What are Avatars?
Sanatana Dharma recognizes a
perennial stream of various great teachers and sages, some whose
spiritual qualities are so pure that they could be called veritable
incarnations of God. Certain special Divine incarnations can be
called avatars, literally "Divine descents," though the
term may be used loosely today for various great teachers, sometimes
outside of its meaning in the Hindu tradition.
In the traditional Hindu
sense, avatars appear to uphold and renovate Sanatana Dharma or the
eternal teaching. They represent the manifestation of Lord Vishnu,
the Divine power that preserves and protects the universe. Avatars
do not come into being to found new religions in their own image or
to establish different and contradictory religious identities and
beliefs. Such great avatars of Vishnu were Rama and Krishna and, by
some accounts, the Buddha.
The lives of avatars, which
often contain various mythic and legendary elements, are grand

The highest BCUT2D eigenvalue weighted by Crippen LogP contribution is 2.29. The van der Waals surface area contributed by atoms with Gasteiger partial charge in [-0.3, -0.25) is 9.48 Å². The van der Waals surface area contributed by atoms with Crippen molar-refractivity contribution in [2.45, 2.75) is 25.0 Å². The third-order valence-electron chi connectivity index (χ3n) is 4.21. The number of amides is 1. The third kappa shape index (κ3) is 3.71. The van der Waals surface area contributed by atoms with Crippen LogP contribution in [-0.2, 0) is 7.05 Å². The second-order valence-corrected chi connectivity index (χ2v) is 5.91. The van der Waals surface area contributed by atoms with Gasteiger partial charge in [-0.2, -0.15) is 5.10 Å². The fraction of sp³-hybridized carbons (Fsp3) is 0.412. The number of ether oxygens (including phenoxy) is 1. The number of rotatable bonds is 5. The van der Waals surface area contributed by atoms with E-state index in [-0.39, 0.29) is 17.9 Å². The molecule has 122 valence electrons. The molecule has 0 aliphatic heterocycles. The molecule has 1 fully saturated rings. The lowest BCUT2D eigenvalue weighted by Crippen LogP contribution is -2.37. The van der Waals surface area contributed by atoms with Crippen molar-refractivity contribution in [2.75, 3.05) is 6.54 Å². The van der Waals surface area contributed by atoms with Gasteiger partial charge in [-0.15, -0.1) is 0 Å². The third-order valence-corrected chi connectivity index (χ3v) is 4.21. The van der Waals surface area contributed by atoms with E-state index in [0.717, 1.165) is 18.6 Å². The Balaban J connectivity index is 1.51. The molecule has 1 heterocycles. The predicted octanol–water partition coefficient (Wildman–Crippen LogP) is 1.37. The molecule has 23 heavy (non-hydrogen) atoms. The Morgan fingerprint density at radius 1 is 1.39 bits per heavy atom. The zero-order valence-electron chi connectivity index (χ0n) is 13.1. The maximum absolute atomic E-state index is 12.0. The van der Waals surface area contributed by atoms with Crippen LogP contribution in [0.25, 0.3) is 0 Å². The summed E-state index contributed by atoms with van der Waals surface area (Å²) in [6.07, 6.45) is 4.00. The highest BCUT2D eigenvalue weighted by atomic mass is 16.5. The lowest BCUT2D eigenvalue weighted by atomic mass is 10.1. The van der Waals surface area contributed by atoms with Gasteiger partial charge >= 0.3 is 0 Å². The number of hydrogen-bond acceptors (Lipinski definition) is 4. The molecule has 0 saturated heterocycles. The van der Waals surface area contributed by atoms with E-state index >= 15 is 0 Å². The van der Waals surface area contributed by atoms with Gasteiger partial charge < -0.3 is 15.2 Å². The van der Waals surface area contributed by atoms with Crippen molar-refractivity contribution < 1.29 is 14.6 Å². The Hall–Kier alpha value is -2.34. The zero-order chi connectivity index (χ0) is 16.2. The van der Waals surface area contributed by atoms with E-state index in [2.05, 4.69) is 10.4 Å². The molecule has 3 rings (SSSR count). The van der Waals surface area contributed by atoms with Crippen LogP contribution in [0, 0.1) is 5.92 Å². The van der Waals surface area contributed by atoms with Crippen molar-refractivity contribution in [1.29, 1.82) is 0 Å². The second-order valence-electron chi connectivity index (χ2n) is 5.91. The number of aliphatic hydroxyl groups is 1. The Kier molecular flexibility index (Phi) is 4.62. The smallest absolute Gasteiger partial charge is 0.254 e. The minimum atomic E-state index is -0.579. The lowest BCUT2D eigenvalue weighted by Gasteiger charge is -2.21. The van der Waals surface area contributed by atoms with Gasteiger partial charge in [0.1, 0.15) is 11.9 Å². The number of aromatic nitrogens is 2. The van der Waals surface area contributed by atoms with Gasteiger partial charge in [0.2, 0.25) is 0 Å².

symbols of the spiritual search and go far beyond anything merely
human. They thereby become models for others to study and emulate.
The worship of avatars is an important part of Hindu devotional
practice, but only one of its several streams and not all Hindu
groups follow it.
Yet such avatars, however
great, are symbols of our own inner Being which should be the real
goal of our seeking. More important than any historical avatar is
the Self-realized teacher who helps us understand who we really are.
More important than the teacher is the student and his or her
practice. Sanatana Dharma requires that each one of us realizes our
inherent Divinity. An avatar helps teach us how to do that, but
worship of an avatar as an external being is but a preliminary part
of our own Self-discovery.